I know what it is like to have to swallow my pride and constantly dun people to pay me so that I can pay others.
Is "dun" a verb? Is it a typo? Is this a new word? Is it a euphemism for "beg"?

If only there were some way to find out.

http://lmgtfy.com/?q=define+dun

  If you're going to lmgty me, at least google it yourself 
dun1dən/adjective 

  1. 1.of a dull grayish-brown color."a dun cow"
    synonyms: grayish-brown, brownish, mousymuddykhakiumber "a dun cow"


    •    


noun 

  1. 1.a dull grayish-brown color.
  2. 2.a thing that is dun in color, in particular.



 Wow. If you had hit the down arrow on the Google result page, you would have seen the following. Sorry I made it so difficult.

dun
dən
verb

  1. 1.make persistent demands on (someone), especially for payment of a debt."they would very likely start dunning you for payment of your taxes"


  i did that on purpose, so you wouldn' t get away with just "lmgtfy"

btw there's no way you knew that word and definition

I actually listened to this article on radio ... on NPR .. yesterday around 6 pm ... and the way the host was asking and this person was answering....he sounded it was perfectly normal in doing everything he did and he specifically mentioned we wouldn't be we if we didn't do the things we did....... I was like wow...what a piece of crap we are listening to .... total bs .. and totally a big BS....

solarUS said:   the shame i feel is having read most of that article...

it still baffles me how intelligent people can make such horrendous financial decisions.

sounds like this guy was always expecting the next, bigger break to pay for his lifestyle....but it never came.

  
That just shows this guy is NOT intelligent. If he were he would not have made so many "horrendous financial decisions". Just another deadbeat waiting for a miracle.
 


calwatch said:   http://www.theatlantic.com/magazine/archive/2016/05/my-secret-sh... 
 I know what it is like to have to juggle creditors to make it through a week. I know what it is like to have to swallow my pride and constantly dun people to pay me so that I can pay others. I know what it is like to have liens slapped on me and to have my bank account levied by creditors. I know what it is like to be down to my last $5—literally—while I wait for a paycheck to arrive, and I know what it is like to subsist for days on a diet of eggs. I know what it is like to dread going to the mailbox, because there will always be new bills to pay but seldom a check with which to pay them. I know what it is like to have to tell my daughter that I didn’t know if I would be able to pay for her wedding; it all depended on whether something good happened. And I know what it is like to have to borrow money from my adult daughters because my wife and I ran out of heating oil.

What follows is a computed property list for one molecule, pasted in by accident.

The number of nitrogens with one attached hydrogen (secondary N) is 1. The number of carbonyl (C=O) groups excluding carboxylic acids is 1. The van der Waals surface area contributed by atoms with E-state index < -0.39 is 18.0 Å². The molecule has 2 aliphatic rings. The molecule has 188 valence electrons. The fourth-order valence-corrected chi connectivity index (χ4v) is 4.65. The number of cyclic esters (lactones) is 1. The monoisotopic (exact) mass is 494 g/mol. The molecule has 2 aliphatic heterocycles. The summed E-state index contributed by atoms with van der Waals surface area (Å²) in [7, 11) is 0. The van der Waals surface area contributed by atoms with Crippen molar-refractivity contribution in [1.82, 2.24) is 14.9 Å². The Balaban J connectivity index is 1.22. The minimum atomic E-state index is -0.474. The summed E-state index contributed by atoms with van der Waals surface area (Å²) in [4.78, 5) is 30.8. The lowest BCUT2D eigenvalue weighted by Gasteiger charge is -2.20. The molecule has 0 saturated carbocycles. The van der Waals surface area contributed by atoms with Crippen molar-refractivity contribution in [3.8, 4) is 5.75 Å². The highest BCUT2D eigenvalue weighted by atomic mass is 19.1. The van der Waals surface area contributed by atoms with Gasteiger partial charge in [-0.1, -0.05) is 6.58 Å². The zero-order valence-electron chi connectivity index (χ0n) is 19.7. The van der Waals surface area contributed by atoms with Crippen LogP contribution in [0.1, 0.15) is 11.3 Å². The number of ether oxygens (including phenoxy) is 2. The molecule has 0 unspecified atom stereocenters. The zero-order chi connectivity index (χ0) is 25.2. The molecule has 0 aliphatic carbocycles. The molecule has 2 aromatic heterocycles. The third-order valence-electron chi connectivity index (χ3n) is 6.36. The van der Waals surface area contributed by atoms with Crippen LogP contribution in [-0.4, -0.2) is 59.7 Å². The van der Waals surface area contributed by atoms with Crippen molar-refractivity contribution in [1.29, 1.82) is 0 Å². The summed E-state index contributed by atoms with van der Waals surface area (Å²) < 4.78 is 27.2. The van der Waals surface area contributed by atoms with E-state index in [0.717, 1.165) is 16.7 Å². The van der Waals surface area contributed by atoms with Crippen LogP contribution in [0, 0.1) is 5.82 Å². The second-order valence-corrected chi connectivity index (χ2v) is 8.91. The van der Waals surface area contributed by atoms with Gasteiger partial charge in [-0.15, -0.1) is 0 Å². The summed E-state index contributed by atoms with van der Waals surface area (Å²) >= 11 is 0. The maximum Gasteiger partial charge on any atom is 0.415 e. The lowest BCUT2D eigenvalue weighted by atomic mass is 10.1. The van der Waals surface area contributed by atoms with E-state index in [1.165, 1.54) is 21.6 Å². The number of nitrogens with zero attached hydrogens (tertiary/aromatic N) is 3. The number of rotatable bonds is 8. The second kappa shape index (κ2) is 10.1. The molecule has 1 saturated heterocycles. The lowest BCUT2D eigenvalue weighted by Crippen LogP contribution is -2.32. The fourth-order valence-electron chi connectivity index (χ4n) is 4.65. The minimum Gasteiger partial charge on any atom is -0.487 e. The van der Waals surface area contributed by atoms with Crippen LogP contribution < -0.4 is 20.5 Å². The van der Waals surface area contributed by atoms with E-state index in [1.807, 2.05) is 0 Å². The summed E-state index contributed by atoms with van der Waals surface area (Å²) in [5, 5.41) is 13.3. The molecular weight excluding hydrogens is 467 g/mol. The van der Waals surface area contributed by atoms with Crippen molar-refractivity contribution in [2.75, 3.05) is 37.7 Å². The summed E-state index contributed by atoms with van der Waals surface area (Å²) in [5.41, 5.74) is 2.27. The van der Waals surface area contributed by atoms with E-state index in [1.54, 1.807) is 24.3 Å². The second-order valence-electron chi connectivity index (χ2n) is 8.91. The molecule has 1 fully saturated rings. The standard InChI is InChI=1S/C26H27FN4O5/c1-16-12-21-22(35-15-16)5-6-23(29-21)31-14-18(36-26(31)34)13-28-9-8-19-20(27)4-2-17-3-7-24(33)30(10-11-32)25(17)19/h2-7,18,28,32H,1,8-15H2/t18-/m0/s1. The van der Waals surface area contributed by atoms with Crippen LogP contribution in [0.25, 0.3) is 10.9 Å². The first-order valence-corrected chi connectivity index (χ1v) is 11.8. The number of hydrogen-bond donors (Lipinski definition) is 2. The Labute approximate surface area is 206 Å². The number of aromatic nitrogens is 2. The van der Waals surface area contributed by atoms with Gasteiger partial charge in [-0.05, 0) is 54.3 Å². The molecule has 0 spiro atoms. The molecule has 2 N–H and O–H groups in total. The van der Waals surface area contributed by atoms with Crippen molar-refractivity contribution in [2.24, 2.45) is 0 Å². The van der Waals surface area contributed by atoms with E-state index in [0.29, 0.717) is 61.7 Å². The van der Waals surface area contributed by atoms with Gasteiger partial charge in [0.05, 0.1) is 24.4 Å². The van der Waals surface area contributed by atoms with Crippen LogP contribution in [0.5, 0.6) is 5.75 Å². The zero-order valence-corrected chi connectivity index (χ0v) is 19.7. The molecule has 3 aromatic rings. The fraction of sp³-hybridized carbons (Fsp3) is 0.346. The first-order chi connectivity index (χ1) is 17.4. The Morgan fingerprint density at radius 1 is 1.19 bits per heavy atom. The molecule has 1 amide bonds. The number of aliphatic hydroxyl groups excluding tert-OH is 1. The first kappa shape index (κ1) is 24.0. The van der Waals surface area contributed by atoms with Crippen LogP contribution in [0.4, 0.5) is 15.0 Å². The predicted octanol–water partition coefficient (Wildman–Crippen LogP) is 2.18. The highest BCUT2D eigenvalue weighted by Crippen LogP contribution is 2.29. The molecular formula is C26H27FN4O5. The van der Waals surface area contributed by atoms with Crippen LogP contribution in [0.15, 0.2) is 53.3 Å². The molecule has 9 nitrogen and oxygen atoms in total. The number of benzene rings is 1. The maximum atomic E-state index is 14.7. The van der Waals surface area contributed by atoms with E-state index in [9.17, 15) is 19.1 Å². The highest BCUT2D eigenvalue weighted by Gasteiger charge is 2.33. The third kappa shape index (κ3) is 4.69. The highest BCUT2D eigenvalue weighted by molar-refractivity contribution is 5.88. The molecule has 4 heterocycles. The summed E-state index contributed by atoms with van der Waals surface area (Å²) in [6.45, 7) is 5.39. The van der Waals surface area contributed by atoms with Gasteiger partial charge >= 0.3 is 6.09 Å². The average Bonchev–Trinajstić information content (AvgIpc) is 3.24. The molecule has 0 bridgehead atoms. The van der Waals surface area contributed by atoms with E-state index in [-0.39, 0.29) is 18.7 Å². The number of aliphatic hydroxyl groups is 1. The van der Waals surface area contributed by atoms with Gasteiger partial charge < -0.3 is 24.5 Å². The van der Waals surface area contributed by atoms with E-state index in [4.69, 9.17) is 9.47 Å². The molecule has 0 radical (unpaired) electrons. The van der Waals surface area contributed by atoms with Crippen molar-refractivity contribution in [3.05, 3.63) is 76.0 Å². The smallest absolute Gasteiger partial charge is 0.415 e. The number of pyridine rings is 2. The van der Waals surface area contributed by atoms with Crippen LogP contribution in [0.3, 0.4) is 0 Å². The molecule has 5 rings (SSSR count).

You wouldn’t know any of that to look at me. I like to think I appear reasonably prosperous. Nor would you know it to look at my résumé. I have had a passably good career as a writer—five books, hundreds of articles published, a number of awards and fellowships, and a small (very small) but respectable reputation. You wouldn’t even know it to look at my tax return. I am nowhere near rich, but I have typically made a solid middle- or even, at times, upper-middle-class income, which is about all a writer can expect, even a writer who also teaches and lectures and writes television scripts, as I do. And you certainly wouldn’t know it to talk to me, because the last thing I would ever do—until now—is admit to financial insecurity or, as I think of it, “financial impotence,” because it has many of the characteristics of sexual impotence, not least of which is the desperate need to mask it and pretend everything is going swimmingly. In truth, it may be more embarrassing than sexual impotence. “You are more likely to hear from your buddy that he is on Viagra than that he has credit-card problems,” says Brad Klontz, a financial psychologist who teaches at Creighton University in Omaha, Nebraska, and ministers to individuals with financial issues. “Much more likely.” America is a country, as Donald Trump has reminded us, of winners and losers, alphas and weaklings. To struggle financially is a source of shame, a daily humiliation—even a form of social suicide. Silence is the only protection.